I start my new years resolution on my birthday, December 29th of every year. Usually, I take that day to reflect on my life and how far I’ve come in 365 days and start to set goals for the upcoming year.
A few days before Christmas I got some disheartening news about my Grandmother who lives in Guyana. Three men broke into the house, to rob them and in the processes physically assaulted her to the point of hospitalization. My world crumbled around me.
The first reaction was one of complete sadness. I’ve imagined many horrifying scenarios staring my Grandmother, she’s getting up in years and they are relatively alone. I’ve imagined life alert commercial like events where she’s fallen in the house and can’t call for help; that seemed possible and plausible to me but never once did I ever think that someone would do her bodily harm in her own house, a home that she’s lived in with my Grandfather for decades…not in that town that she’s lived in all her life…I never crossed my mind.
The second was of sheer shock. Growing up in Guyana and in Trinidad one of the things you learn earlier on is that older people, elders are revered. Doing a senior citizen bodily harm is a point of shame, you would probably get disowned by your family, if they’re not too busy trying to rectify things with the injured party. It was preposterous to do this to a woman well past her prime. Why? I couldn’t understand the logic in it. There was no resistance, there was no argument. Shock.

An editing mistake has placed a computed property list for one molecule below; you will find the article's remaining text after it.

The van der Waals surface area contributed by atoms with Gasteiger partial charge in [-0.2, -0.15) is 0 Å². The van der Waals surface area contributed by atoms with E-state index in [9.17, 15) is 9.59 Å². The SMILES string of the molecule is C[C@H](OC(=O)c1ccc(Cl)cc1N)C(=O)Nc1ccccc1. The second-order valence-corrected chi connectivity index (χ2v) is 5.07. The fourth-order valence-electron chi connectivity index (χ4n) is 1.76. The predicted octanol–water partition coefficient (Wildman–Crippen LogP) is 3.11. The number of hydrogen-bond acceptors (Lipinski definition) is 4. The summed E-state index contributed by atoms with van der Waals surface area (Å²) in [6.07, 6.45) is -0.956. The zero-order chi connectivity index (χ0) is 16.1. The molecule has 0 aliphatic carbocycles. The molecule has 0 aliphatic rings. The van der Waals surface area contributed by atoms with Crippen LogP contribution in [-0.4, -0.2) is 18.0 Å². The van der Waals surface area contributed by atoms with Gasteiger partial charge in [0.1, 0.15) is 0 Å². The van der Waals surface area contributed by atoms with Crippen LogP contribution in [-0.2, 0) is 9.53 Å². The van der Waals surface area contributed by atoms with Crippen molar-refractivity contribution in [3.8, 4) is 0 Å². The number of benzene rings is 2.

My mother held onto the phone as my crying turned into silence. She knew that once I reached that place that she could go. She talked me through the sadness and the terror but once I got silent she told me she loved me and hung up.
In the silence I found a question that’s manifested itself in a lot of ways before but was more sinister, forceful and demanding.
Not so much a question as a statement, your life being the remnants of a story is something you can’t avoid.
I think about it for myself in a different way than I think of it for those that I love especially now that I’m older.
I was fortunate (and yes, I do count it as a good thing that I was acquainted with death while I was young) that I lived in a “third” world country growing up and was exposed to it at a younger age. it helped me to understand the concept of it without making it a non personal issue. I lost my great grandmother while I was young and it felt like the most heartbreakingly final thing that I had ever experienced, to translate that to the relationship I have with my grandmother and not to think that one day she would not be here devastated me in a way I didn’t expect.
It made me realize that while I understood death and experienced it on a personal level I still didn’t acknowledge that it was not a respecter of persons. It would not spare the people I think I can not live without. I would experience this is the worst way for however long I am alive and the longer I’m alive the more likely it is that I would be around for the passing of those I love.
I realize that the lives we live are not entirely for us, it’s mostly for those that carry a part of us with them every day.
That realization forces me to acknowledge and be thankful for what I have shared with her and it makes me hope that today isn’t her last but I know one day, it will be and I hope that day I am ready, that I am more at peace with the idea of death itself.
My new years resolution for last year, December 29th, 2011 was to reconnect with my family. I’m very happy I succeeded in accomplishing that and that it has carried over into great relationships with the amazing people I’ve been lucky to share blood with.
This year, I want to make my family proud.